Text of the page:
Aside from its logo appearing on the Scuderia drivers' helmets, the latter will also develop a new range of eyewear. Several sponsorship contracts were renewed in 2013, most specifically with Weichai Power, which is part of the Weichai Group, one of China's leading industrial corporations. In the meantime, leading London-based brand valuation experts, Brand Finance, have named Ferrari the world's Most Powerful Brand for the second consecutive year, awarding it an AAA+ rating that puts it ahead of highlyrespected and established multinational consumer companies. The brand rating not only takes into account financial metrics, such as average revenue per customer and investment, but also a complex array of other parameters, including brand affection and loyalty, client management and human resources. Lastly, it also gives us great pleasure to announce that today, on the anniversary of the birth of Enzo Ferrari, the company embraces a new challenge by taking over the management of the Museo Casa Natale Enzo Ferrari in Modena. Located in the heart of the city, the museum will complement the activities of the Ferrari Museum in Maranello which attracted a record 320,000 visitors in 2013, making it one of Italy's most popular museums.


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    • 1 Second Ago
  • 12 Comments
      TopGun
      • 10 Months Ago
      Note to MB and BMW - The path to higher profits may not be slumming it….relatively speaking of course. :)
        Dean Hammond
        • 10 Months Ago
        @TopGun
        Im not so sure, especially in BMWs case, that they arent more profitable than Ferrari....but remember Ferraris workforce, factory and "outlets" number somewhat ( well substantially ) less than the larger German counterparts.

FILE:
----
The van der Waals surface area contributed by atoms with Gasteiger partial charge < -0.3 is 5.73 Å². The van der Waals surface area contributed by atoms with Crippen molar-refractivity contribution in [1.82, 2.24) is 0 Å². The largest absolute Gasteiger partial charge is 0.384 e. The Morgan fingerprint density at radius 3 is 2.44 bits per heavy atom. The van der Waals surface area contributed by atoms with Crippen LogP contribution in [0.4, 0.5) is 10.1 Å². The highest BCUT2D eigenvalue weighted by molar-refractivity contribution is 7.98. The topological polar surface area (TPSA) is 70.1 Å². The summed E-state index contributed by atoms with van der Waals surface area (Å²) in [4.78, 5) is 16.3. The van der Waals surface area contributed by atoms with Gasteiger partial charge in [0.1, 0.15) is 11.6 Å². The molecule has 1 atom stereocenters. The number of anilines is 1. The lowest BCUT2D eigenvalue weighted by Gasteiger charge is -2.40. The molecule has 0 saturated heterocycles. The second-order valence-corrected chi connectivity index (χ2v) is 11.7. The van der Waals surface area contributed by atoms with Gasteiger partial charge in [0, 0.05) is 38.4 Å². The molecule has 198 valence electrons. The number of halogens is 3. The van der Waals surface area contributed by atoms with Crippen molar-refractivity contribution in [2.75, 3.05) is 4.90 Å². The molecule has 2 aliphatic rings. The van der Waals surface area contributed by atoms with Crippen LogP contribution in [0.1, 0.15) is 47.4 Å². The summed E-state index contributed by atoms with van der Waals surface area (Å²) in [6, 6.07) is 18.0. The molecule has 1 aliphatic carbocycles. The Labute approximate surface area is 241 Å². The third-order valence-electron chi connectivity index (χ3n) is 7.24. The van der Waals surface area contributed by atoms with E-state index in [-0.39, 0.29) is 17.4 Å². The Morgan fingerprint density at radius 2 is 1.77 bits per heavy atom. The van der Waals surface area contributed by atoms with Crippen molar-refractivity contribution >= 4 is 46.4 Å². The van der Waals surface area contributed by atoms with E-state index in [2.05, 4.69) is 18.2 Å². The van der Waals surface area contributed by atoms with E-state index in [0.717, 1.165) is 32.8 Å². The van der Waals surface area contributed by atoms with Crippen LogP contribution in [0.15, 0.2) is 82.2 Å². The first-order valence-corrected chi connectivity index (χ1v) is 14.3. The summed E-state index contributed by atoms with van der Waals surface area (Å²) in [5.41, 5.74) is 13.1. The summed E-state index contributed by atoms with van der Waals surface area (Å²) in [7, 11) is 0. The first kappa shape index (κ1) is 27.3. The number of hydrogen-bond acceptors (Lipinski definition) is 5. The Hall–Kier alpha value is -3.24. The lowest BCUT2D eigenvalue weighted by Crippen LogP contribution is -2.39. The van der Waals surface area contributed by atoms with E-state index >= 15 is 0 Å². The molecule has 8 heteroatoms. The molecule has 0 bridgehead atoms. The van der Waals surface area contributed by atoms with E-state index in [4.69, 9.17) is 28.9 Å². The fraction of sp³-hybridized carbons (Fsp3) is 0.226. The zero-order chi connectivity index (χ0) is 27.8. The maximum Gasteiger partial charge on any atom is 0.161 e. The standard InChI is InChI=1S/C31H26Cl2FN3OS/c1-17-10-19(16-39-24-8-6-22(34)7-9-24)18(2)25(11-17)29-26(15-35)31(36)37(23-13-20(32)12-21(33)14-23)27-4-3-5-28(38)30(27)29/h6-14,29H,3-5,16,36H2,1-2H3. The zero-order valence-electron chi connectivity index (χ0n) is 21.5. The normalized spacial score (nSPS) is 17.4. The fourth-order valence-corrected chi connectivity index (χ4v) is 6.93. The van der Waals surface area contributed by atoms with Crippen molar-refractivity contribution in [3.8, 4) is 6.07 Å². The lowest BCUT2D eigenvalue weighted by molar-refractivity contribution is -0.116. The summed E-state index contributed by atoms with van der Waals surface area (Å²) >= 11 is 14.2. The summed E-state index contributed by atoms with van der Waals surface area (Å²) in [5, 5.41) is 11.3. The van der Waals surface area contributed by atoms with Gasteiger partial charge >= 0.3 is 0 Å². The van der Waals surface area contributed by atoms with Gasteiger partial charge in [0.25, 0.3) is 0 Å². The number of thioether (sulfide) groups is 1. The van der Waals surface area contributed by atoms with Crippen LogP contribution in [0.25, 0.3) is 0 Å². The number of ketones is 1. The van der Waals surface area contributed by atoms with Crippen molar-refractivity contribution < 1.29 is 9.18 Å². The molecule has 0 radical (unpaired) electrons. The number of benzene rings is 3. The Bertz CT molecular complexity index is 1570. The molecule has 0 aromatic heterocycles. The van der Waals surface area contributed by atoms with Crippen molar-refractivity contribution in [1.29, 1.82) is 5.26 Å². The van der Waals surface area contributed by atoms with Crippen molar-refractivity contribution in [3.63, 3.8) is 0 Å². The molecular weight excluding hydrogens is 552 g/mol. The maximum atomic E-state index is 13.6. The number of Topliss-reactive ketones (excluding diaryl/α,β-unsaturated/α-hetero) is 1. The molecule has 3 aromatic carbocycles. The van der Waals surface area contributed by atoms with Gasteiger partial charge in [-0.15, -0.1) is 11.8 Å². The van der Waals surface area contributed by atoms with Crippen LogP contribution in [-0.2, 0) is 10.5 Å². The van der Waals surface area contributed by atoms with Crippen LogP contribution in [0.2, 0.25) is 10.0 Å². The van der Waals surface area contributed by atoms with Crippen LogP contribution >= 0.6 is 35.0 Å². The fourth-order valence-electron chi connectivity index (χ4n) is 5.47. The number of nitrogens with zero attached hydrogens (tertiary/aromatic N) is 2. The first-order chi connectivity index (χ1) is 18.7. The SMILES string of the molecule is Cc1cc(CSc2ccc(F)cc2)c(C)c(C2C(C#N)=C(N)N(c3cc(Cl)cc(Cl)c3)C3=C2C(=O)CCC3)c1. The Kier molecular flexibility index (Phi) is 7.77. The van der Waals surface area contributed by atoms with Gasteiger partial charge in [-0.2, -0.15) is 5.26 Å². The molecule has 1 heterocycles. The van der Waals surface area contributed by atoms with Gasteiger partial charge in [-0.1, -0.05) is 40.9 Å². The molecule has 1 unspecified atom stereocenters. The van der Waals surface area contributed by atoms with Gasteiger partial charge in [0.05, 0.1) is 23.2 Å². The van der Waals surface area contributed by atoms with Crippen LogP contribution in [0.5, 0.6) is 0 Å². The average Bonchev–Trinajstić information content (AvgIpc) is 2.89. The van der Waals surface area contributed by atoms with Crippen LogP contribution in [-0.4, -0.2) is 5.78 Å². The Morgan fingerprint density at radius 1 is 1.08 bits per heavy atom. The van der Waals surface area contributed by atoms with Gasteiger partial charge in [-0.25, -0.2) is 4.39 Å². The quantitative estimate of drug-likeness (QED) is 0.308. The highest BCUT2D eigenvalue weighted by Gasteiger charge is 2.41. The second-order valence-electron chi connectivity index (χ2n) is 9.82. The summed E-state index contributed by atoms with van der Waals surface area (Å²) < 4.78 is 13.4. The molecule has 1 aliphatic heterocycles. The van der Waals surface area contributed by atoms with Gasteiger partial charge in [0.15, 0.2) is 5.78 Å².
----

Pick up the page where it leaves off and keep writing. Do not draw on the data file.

ufgrat
      • 10 Months Ago
      Keep in mind, Ferrari still really sells road cars to finance it's racing operations. How much of that "R&D" money went to fix the Maranello wind tunnel so the F1 team didn't have to keep renting out time in the old Toyota F1 facility?
      Indubitably
      • 10 Months Ago
      Exclusivity? Its more along the lines of supply and demand, or in other words, price gouging. Brilliant!
        Dean Hammond
        • 10 Months Ago
        @Indubitably
        wrong. Ferrari frowns on over MSRP markups, the dealers circumvent that by pre-registering the vehicle and selling it as "used"....
      • 10 Months Ago
      [blocked]
      • 10 Months Ago
      [blocked]
      srlalsd1
      • 10 Months Ago
      That actually is not a lot of money compared to what tech companies are pulling in.
        Dean Hammond
        • 10 Months Ago
        @srlalsd1
        counter to what most will claim, the car business is NOT as profitable as most think.....in fact far from it, however, it seems to be one industry every one seems highly critical of it apparently making too much on transactions, although thats more at the dealer level than at the Manufacturer level....If i was a multi millionaire looking to invest, i would most definitely NOT look at owning a dealership or vehicular manufacturer...there are far better rewards to be had in other industries...one which you memtioned.
      RocketRed
      • 10 Months Ago
      This doesn't add up. If they put 464mm into R&D, which is an expense, in 2013, then that is not EBITA that they invested subsequently into R&D. They had 500mm in profits, i.e., income net of expenses. It would be absurd if a healthy company this size only earned 36mm for stakeholders in a year, barring some extraordinary tax footwork.
        Dean Hammond
        • 10 Months Ago
        @RocketRed
        Ferrari makes a heap from royalties from such things as model cars, clothing, hats etc etc....probably one of the best known logos in existance...then theres F1 if you really want to talk fuzzy math....lol
      Steve
      • 10 Months Ago
      When a monopoly (exotic car market has few substitutes, brands are highly differentiated), set marginal revenue equal to marginal cost and price (given supply) to maximize profits will follow. It seems Ferrari was producing cars past the point at which marginal revenue exceeded marginal cost... great for the consumer, terrible for maximizing profits.